The Greek Othordox Church has spoken out against proposals to allow unmarried heretosexual couples in the country to have their relationships registered.

The BBC reports that the Chruch’s governing synod described moves by the Greek government to afford unmarried or defacto couples the same legal rights as their married counterparts as a “catastrophic bomb” which threatened Greek society and compared the move to “prostitution.”

The Greek government is hoping new legislation will align with similar laws throughout Europe.

However, this proposed bill has to date only included heterosexual unmarried couples.

Gay rights group Olke plans to actively lobby the Greek government and have slammed what they perceive as an unlawful draft bill, to legally recognise heterosexual unions only.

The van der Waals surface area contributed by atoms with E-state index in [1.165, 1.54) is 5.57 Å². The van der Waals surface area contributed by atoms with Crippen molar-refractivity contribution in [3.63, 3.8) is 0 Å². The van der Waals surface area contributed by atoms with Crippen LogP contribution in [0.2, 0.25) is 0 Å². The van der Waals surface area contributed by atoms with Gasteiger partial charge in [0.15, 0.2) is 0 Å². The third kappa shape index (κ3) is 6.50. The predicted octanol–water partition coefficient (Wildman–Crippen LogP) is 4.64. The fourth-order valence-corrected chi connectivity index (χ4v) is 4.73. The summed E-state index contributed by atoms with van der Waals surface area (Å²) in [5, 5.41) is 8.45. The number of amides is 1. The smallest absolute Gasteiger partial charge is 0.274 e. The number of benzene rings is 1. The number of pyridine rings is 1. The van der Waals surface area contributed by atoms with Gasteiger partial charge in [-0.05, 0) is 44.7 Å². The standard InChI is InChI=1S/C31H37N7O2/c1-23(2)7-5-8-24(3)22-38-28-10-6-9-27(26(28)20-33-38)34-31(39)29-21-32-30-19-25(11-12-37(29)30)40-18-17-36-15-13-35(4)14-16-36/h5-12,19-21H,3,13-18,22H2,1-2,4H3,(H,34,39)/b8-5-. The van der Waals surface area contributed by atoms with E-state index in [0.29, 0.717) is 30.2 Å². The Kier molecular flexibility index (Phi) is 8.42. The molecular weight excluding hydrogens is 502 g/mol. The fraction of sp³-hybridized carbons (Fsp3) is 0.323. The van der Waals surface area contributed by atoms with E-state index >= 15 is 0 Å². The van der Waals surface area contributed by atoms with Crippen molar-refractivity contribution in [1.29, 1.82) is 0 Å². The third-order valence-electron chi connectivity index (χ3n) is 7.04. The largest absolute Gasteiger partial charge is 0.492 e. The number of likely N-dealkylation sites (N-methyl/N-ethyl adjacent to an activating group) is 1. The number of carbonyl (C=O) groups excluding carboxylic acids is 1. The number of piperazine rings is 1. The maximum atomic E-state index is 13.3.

Greek government policy is still steadfastly anti-gay.

Gay marriage has long been opposed and gays are still barred from entering the military.

However, homosexuals in Greece are still seeking a greater voice within their country in recent years, which culminated in the first Gay Pride parade in 2005.

A Greek lesbian couple in Athens are due to attempt to marry in a civil ceremony in the country’s first same-sex marriage.

The law does not explicitly proclaim a civil union must take place between a man and a woman, the couple are hoping to take advantage.

The ceremony is set to take place in the Kessariani quarter of Athens and will be officiated by the town’s mayor, Spyros Tzokas – a man whose party, Syriza, is radically left-wing.

Mr Tzokas spoke out as having no objections to the union as long as the marriage respected the law.